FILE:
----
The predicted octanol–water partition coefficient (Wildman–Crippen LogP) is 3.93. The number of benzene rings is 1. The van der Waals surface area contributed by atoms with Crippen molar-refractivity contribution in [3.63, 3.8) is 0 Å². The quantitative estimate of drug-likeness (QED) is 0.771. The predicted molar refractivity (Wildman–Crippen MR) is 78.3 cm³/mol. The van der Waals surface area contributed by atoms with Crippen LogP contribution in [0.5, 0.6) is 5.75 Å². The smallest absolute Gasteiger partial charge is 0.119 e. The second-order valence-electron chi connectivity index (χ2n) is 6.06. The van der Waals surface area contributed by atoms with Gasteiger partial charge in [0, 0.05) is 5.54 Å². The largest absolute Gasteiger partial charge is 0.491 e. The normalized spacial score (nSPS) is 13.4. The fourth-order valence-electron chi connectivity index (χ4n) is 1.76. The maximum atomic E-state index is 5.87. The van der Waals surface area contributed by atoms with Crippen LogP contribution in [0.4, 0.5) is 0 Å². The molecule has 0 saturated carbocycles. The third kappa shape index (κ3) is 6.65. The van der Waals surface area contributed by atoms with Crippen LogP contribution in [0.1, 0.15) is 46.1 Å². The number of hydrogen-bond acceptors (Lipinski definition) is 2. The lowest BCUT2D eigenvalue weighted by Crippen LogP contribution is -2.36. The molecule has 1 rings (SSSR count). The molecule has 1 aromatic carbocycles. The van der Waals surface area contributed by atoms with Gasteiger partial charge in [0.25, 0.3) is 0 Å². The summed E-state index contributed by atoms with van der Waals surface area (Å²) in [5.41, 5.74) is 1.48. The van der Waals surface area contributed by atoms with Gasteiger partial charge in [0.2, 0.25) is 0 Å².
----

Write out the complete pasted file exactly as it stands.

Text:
The predicted octanol–water partition coefficient (Wildman–Crippen LogP) is 3.93. The number of benzene rings is 1. The van der Waals surface area contributed by atoms with Crippen molar-refractivity contribution in [3.63, 3.8) is 0 Å². The quantitative estimate of drug-likeness (QED) is 0.771. The predicted molar refractivity (Wildman–Crippen MR) is 78.3 cm³/mol. The van der Waals surface area contributed by atoms with Crippen LogP contribution in [0.5, 0.6) is 5.75 Å². The smallest absolute Gasteiger partial charge is 0.119 e. The second-order valence-electron chi connectivity index (χ2n) is 6.06. The van der Waals surface area contributed by atoms with Gasteiger partial charge in [0, 0.05) is 5.54 Å². The largest absolute Gasteiger partial charge is 0.491 e. The normalized spacial score (nSPS) is 13.4. The fourth-order valence-electron chi connectivity index (χ4n) is 1.76. The maximum atomic E-state index is 5.87. The van der Waals surface area contributed by atoms with Crippen LogP contribution in [0.4, 0.5) is 0 Å². The molecule has 0 saturated carbocycles. The third kappa shape index (κ3) is 6.65. The van der Waals surface area contributed by atoms with Crippen LogP contribution in [0.1, 0.15) is 46.1 Å². The number of hydrogen-bond acceptors (Lipinski definition) is 2. The lowest BCUT2D eigenvalue weighted by Crippen LogP contribution is -2.36. The molecule has 1 rings (SSSR count). The molecule has 1 aromatic carbocycles. The van der Waals surface area contributed by atoms with Gasteiger partial charge in [0.25, 0.3) is 0 Å². The summed E-state index contributed by atoms with van der Waals surface area (Å²) in [5.41, 5.74) is 1.48. The van der Waals surface area contributed by atoms with Gasteiger partial charge in [0.2, 0.25) is 0 Å².